from Citizen, I
A woman you do not know wants to join you for lunch. You are visiting her campus. In the café you both order the Caesar salad. This overlap is not the beginning of anything because she immediately points out that she, her father, her grandfather, and you, all attended the same college. She wanted her son to go there as well, but because of affirmative action or minority something—she is not sure what they are calling it these days and weren’t they supposed to get rid of it?—her son wasn’t accepted. You are not sure if you are meant to apologize for this failure of your alma mater’s legacy program; instead you ask where he ended up. The prestigious school she mentions doesn’t seem to assuage her irritation. This exchange, in effect, ends your lunch. The salads arrive.
A friend argues that Americans battle between the “historical self” and the “self self.” By this she means you mostly interact as friends with mutual interest and, for the most part, compatible personalities; however, sometimes your historical selves, her white self and your black self, or your white self and her black self, arrive with the full force of your American positioning. Then you are standing face-to-face in seconds that wipe the affable smiles right from your mouths. What did you say? Instantaneously your attachment seems fragile, tenuous, subject to any transgression of your historical self. And though your joined personal histories are supposed to save you from misunderstandings, they usually cause you to understand all too well what is meant.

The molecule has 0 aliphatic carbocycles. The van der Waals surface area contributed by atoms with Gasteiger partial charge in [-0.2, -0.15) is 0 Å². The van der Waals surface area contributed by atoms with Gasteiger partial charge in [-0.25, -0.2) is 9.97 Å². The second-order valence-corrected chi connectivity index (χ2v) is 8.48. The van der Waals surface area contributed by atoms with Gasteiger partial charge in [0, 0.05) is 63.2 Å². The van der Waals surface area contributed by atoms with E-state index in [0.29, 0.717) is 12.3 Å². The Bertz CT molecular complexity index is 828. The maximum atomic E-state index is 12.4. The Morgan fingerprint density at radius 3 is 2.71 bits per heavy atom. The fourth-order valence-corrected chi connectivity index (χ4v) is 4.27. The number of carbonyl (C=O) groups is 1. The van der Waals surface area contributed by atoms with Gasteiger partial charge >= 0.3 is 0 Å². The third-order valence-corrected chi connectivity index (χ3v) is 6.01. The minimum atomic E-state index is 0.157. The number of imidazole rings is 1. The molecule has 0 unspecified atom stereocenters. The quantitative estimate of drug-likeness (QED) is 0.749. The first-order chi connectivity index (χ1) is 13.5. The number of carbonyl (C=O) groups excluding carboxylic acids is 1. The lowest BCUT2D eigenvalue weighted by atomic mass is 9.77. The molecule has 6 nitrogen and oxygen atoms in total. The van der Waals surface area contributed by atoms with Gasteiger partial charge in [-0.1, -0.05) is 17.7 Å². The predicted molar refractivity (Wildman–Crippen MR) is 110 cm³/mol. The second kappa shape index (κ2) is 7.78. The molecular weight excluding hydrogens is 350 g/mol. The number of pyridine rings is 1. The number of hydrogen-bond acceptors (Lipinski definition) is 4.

From Citizen: An American Lyric (Graywolf Press, 2014). Reprinted with permission of the publisher.